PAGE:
Quick Login (Implicit Grant)

Updated March 13th 2017

The OpenID Connect specification includes an authentication flow that allows for user-agent (e.g. browser) only functionality. This meets two objectives. Firstly, it means you do not have to store a client secret (because it is not possible to store this securely in the HTML page) and secondly, this therefore removes the need or ability to make the first web service call, which would normally turn the grant code into an access token. This call would normally require the secret in order to authenticate the client with the auth server.

The point here is to firstly allow things like Javascript-only authentication (not involving the client's server) and secondly to make auth quicker.

The summary of the implications for your implementations are:

  1. Your redirect uri MUST use SSL/TLS, if it does not, the login handshake will fail.
  2. You should take special care that the redirect URI does not allow reflection or redirection attacks
  3. The user information returned will be less than it would if the full flow was used i.e. it will not include anything that has security implications.

The technical details for these implications are:

  1. The authentication is quicker because there are 2 less web service calls. This may or may not be noticeable depending on network performance.
  2. The client is never securely authenticated with the server since the secret is no longer in play. Therefore anyone could impersonate your client during the first part of the handshake and without additional protections, potentially intercept the reply/id token to harvest data. It is essential that you use a secure return URI and not one that is prone to reflection attacks or unvalidated redirection to an attackers site. Your redirect uri is vulnerable to reflection if it allows any additional input in the uri (that an attacker might add) to be rendered onto the page or executed in some way - an attacker could force your page to display or execute some script which could pass the access token onto them. Your redirect uri is vulnerable to unvalidated redirection if it does not limit the URLs that can be redirected to - so an attacker tricks the redirect uri into redirecting onto an attackers site, presumably also passing the access token with it.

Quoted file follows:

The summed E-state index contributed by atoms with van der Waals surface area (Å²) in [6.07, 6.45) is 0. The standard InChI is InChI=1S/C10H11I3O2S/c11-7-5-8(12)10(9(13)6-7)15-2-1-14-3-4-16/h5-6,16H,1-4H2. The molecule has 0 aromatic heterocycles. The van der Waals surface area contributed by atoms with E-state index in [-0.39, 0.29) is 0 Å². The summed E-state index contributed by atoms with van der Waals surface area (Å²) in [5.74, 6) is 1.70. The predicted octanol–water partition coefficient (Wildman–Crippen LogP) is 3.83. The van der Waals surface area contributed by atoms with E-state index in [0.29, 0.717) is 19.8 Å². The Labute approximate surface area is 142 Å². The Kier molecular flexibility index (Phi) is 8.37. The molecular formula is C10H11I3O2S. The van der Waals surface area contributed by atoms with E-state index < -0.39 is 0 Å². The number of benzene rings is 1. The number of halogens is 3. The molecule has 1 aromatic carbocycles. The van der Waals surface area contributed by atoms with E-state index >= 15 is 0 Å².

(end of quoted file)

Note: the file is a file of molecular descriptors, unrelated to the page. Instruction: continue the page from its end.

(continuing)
3. The id token is transmitted directly in the URI (encrypted) when the auth server redirects from the initial user login. For this reason, clients requiring implicit grant functionality MUST use SSL/TLS in their redirect uri to protect this id token. You will need to register this https redirect URI with your developer account but at this stage, the PixelPin system will not ask you to specify implicit grant and will not prevent you typing an http URI. What would happen is that if implicit grant is requested, passing an HTTP redirect URI will produce an error.
  4. There is still a reasonable chance that an access token is obtained from a hacked site (since hacking the client is easier than hacking a server), therefore the data returned from PixelPin for a user using the implicit grant will not include anything security related, such as the "keyid" encryption key. The same risk is present since the user data is being sent directly to the user-agent rather than being secured on a server. In other words, this data could be obtained directly from a compromised application, which is another reason why the returned data will be limited. Since PixelPin does not currently hold (or plan to hold) large amounts of customer data, this risk is fairly limited.

The id token itself is encrypted and signed but it is up to the client to verify this token, potentially by calling https://login.pixelpin.co.uk/connect/identityTokenValidation.